Elon Musk, founder and CEO of Tesla Motors, opened up all of their patents for electric vehicle technology, removing them from display on their patent wall. Instead of protecting their intellectual property in court, he essentially said, "Here they are, go build electric vehicles." That's certainly not something you see every day and I doubt there's going to be any rush by other companies to follow suit.
Patents have been a mainstay of technical innovation for centuries, protecting inventors by allowing them exclusive right to profit from their intellectual labors for a period of time, but in recent years, the process has become a circus. In some cases the patent office appeared to be granting patents for long and already commonly used technology or, in other cases, some group would buy up old patents and proceed to sue everyone they could find where they could conceivably conjure a claim of possible infringement. Musk, in one move, tossed the whole system aside.
Tesla Motors was created to accelerate the advent of sustainable transport. If we clear a path to the creation of compelling electric vehicles, but then lay intellectual property landmines behind us to inhibit others, we are acting in a manner contrary to that goal. Tesla will not initiate patent lawsuits against anyone who, in good faith, wants to use our technology.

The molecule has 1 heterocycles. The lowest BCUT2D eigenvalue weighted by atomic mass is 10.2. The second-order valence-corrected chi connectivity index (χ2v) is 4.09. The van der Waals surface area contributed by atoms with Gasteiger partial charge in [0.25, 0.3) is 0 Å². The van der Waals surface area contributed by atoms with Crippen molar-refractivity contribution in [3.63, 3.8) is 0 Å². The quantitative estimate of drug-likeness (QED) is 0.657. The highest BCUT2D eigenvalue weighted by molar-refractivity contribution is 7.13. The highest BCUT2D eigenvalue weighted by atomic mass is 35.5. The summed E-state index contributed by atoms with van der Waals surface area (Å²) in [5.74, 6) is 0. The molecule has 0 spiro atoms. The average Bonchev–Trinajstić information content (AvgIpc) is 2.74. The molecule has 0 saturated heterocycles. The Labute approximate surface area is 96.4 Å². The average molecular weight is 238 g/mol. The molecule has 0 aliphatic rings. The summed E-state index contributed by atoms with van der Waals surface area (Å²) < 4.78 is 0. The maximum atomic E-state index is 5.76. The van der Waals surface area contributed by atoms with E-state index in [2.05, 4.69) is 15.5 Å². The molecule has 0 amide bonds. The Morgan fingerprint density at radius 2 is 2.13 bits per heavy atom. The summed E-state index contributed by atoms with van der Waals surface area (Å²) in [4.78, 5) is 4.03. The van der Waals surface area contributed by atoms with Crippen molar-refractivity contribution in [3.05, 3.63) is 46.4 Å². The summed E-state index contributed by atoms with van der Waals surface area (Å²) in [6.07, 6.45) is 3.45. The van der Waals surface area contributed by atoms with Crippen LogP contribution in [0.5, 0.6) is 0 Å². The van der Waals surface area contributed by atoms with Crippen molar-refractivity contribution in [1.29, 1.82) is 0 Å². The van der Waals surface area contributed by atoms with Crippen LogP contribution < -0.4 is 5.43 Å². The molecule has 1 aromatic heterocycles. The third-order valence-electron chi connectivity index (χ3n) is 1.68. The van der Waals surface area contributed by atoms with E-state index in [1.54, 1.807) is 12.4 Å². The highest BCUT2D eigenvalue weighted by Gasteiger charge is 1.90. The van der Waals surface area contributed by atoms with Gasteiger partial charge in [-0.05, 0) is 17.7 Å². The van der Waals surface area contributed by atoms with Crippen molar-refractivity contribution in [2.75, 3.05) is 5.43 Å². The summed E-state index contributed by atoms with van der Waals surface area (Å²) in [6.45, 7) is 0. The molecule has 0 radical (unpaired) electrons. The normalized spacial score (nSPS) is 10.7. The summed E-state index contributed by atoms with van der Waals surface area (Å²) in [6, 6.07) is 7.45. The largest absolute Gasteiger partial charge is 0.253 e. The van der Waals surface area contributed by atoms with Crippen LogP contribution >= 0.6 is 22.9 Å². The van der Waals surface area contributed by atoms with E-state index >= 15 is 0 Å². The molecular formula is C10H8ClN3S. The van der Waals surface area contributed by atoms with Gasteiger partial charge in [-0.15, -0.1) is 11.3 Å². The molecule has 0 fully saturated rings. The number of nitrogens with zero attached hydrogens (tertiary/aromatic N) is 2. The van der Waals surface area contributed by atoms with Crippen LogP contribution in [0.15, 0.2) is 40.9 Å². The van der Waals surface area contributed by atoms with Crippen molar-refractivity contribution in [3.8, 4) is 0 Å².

No matter your views on patents, electric vehicles in particular or manufacturing of any sort, this is a move that will be talked about for a very long time. Will it result in a new expansion of electric vehicle technology and production? Will it be the beginning of a trend with companies of all types opening their patents to the world? It's far too soon to tell.
Software has gone the open source route for quite a few years and the often predicted disaster has yet to appear, and now, with large companies and fleets of lawyers able to find ways around patents if they so choose, they simply don't offer the protection they once did.
There's going to be a lot of commentary on this move in the weeks and months ahead, but seeing what happens in the electric vehicle industry will determine whether it was incredibly smart or horribly naive. I'm leaning toward smart.
Link: Tesla Motors